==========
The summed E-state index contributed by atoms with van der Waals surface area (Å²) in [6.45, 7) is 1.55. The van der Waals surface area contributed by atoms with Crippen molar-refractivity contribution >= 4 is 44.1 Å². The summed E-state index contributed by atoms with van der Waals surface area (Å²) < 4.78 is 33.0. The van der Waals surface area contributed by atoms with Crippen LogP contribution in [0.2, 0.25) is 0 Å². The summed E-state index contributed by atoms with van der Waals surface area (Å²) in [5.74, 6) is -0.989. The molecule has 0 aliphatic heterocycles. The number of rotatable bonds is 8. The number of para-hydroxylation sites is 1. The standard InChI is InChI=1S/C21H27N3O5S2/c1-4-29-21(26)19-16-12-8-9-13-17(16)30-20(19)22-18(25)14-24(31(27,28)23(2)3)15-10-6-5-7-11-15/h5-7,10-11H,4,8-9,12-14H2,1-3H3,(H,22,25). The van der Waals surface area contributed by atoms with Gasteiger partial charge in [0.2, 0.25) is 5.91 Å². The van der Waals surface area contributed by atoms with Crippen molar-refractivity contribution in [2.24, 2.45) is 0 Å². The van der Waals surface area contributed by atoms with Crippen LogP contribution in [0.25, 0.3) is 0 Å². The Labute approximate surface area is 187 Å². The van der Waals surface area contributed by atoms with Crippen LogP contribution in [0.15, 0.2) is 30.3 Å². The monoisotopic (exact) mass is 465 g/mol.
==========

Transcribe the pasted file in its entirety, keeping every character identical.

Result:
The summed E-state index contributed by atoms with van der Waals surface area (Å²) in [6.45, 7) is 1.55. The van der Waals surface area contributed by atoms with Crippen molar-refractivity contribution >= 4 is 44.1 Å². The summed E-state index contributed by atoms with van der Waals surface area (Å²) < 4.78 is 33.0. The van der Waals surface area contributed by atoms with Crippen LogP contribution in [0.2, 0.25) is 0 Å². The summed E-state index contributed by atoms with van der Waals surface area (Å²) in [5.74, 6) is -0.989. The molecule has 0 aliphatic heterocycles. The number of rotatable bonds is 8. The number of para-hydroxylation sites is 1. The standard InChI is InChI=1S/C21H27N3O5S2/c1-4-29-21(26)19-16-12-8-9-13-17(16)30-20(19)22-18(25)14-24(31(27,28)23(2)3)15-10-6-5-7-11-15/h5-7,10-11H,4,8-9,12-14H2,1-3H3,(H,22,25). The van der Waals surface area contributed by atoms with Gasteiger partial charge in [0.2, 0.25) is 5.91 Å². The van der Waals surface area contributed by atoms with Crippen molar-refractivity contribution in [2.24, 2.45) is 0 Å². The van der Waals surface area contributed by atoms with Crippen LogP contribution in [0.25, 0.3) is 0 Å². The Labute approximate surface area is 187 Å². The van der Waals surface area contributed by atoms with Crippen LogP contribution in [0.15, 0.2) is 30.3 Å². The monoisotopic (exact) mass is 465 g/mol.